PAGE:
K’Bu DNA machine seized, resold . Hospital fails to pay for it . Suppliers resell to Trust Hospital

DNA machine

DNA machine

A €178,000 molecular biology laboratory for conducting DNA (deoxyribonucleic acid) tests at the Korle Bu Teaching Hospital (KBTH) in Accra is no longer operational.

The facility which was established in 2010 made Ghana the first country in the West African sub-region to have the capacity to carry out DNA tests.

The facility is a pale shadow of itself, as the consulting and testing rooms have been turned into waiting rooms for other departments with other rooms locked under key, the Ghanaian Times has observed during a visit to the facility.

Information gathered by the Ghanaian Times indicates that for the past three years (since 2015 till date), Korle Bu has been without the DNA machine as persons seeking to conduct paternity tests upon arrival to the centre were referred to either the Trust Hospital, Spintex Community Hospital or the Forensic Unit of the Criminal Investigations Department under the Ghana Police Service.

The development comes at a time when there is high demand for DNA tests for travelling purposes, employment opportunities, and to determine blood lineages among others.

According to a highly placed source at the Immunology and Molecular Biology Department of the Central Laboratory of KBTH where the centre is located, the hospital only operated the machine for two years as it was unable to fulfill its side of the contract signed with the supplier of the equipment.

“When the supplier brought in the machine, the hospital was expected to pay the cost of it in installments to have complete ownership but along the line, management failed to honour their part of the deal so the supplier took the machine away,” the source who pleaded anonymity said.

 

The source alleged that the Trust Hospital in Osu, Accra had since bought the machine describing the situation as “a big loss to the hospital because it helped improve our revenue and besides we had trained specialists to handle the machine but management lacked the commitment to see it through.”

“We actually received lots of cases when the facility was in operation especially from the courts and embassies with a few walk-ins. At least in a day, two people come to the centre for enquiries and in a month, we receive about 20 cases to handle,” the disclosed.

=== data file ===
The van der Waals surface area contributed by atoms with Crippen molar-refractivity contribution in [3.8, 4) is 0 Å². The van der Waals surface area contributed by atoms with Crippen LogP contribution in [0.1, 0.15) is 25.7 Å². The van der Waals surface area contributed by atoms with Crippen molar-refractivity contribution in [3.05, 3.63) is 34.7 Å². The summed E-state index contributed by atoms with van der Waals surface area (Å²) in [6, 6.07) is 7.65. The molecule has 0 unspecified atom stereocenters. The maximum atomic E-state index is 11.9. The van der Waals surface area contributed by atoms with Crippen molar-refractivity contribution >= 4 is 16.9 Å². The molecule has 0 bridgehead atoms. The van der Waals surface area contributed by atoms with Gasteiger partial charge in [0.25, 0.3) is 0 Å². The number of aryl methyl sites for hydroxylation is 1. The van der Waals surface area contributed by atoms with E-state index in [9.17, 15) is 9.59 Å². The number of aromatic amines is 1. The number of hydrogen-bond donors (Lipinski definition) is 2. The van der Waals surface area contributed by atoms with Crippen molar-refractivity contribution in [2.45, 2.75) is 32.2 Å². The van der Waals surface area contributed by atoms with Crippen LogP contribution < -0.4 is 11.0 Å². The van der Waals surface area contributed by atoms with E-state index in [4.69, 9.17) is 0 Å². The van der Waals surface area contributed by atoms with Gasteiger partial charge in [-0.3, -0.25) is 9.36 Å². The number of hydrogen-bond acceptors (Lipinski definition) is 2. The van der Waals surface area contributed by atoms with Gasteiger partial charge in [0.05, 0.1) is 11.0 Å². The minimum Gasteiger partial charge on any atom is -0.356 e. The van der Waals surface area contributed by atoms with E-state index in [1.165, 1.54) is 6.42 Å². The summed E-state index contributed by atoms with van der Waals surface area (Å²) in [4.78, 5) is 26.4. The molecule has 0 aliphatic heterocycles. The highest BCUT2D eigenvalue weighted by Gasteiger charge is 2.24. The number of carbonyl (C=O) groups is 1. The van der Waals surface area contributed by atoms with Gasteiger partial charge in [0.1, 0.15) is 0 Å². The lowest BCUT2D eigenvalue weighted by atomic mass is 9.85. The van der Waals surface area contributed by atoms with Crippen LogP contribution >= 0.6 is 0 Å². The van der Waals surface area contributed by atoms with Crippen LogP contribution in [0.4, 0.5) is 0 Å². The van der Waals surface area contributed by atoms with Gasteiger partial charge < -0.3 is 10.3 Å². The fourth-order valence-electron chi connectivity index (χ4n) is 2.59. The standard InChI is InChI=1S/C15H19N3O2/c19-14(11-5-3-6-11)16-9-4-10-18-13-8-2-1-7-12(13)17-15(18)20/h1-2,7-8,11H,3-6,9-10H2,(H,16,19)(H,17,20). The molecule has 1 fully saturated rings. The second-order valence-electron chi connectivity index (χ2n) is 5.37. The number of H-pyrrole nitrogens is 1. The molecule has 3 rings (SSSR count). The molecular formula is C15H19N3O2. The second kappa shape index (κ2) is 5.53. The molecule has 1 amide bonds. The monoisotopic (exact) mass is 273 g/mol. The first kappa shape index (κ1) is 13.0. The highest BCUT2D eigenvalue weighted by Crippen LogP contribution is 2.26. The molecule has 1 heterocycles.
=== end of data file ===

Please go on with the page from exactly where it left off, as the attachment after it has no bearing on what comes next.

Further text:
The source underscored the importance of DNA reports in building a health conscious society.

“DNA is not only to tell the paternity of individuals but to also establish diseases or genes within the human system so you are able to guard your way of life to live healthy. Elsewhere, when a child is born, there is a full DNA report written that help to guide how they can live healthy and longer,” the source explained.

The source appealed to government and other relevant stakeholders to turn an eye to the “needs” of the hospital to enable the hospital live up to its mandate as the premier healthcare facility in the country.

When contacted, the Public Relations Officer of the hospital, Mr Mustapha Salifu confirmed that services at the DNA Centre had been suspended and that management was working around the clock to revamp the centre and make it operational.

He however fell short of giving specific timelines within which patients could have access to the centre.

Asked whether the hospital has the DNA machine in place or not, the PRO gave a conflicting response insisting that, “I’m not saying we have the machine there. We are looking at the service and if for one reason or the other, the service is not there, it doesn’t mean, it is linked to the machine.”

“We created a new unit, a cell biology unit where we provide DNA tests but for now, it has been suspended but we are working on revamping the place and the service will soon be available.  We do not want to tackle individual logistics, we looking at the service,” he said.

 

By Abigail Annoh

 

 

 

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